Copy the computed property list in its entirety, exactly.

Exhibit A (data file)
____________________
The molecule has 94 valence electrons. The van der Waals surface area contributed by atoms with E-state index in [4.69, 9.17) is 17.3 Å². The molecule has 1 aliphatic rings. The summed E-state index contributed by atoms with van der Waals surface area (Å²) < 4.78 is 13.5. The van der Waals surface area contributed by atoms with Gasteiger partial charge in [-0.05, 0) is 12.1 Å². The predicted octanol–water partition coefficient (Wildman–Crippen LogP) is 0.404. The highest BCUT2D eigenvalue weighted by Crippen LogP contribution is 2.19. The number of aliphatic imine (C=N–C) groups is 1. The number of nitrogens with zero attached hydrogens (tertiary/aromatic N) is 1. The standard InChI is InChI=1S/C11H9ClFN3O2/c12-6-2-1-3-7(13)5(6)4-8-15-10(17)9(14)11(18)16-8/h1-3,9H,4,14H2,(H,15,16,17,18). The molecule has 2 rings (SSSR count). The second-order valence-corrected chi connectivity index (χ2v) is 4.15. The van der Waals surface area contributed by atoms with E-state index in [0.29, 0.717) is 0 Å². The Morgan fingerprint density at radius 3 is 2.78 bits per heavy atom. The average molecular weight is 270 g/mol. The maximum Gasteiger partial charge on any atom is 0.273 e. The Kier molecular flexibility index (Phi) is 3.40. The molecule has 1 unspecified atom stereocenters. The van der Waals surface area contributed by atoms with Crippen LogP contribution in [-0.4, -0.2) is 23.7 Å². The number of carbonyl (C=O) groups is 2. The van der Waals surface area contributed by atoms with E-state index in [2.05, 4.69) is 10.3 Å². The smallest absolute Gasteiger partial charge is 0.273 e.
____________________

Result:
The molecule has 94 valence electrons. The van der Waals surface area contributed by atoms with E-state index in [4.69, 9.17) is 17.3 Å². The molecule has 1 aliphatic rings. The summed E-state index contributed by atoms with van der Waals surface area (Å²) < 4.78 is 13.5. The van der Waals surface area contributed by atoms with Gasteiger partial charge in [-0.05, 0) is 12.1 Å². The predicted octanol–water partition coefficient (Wildman–Crippen LogP) is 0.404. The highest BCUT2D eigenvalue weighted by Crippen LogP contribution is 2.19. The number of aliphatic imine (C=N–C) groups is 1. The number of nitrogens with zero attached hydrogens (tertiary/aromatic N) is 1. The standard InChI is InChI=1S/C11H9ClFN3O2/c12-6-2-1-3-7(13)5(6)4-8-15-10(17)9(14)11(18)16-8/h1-3,9H,4,14H2,(H,15,16,17,18). The molecule has 2 rings (SSSR count). The second-order valence-corrected chi connectivity index (χ2v) is 4.15. The van der Waals surface area contributed by atoms with E-state index in [0.29, 0.717) is 0 Å². The Morgan fingerprint density at radius 3 is 2.78 bits per heavy atom. The average molecular weight is 270 g/mol. The maximum Gasteiger partial charge on any atom is 0.273 e. The Kier molecular flexibility index (Phi) is 3.40. The molecule has 1 unspecified atom stereocenters. The van der Waals surface area contributed by atoms with Crippen LogP contribution in [-0.4, -0.2) is 23.7 Å². The number of carbonyl (C=O) groups is 2. The van der Waals surface area contributed by atoms with E-state index in [2.05, 4.69) is 10.3 Å². The smallest absolute Gasteiger partial charge is 0.273 e.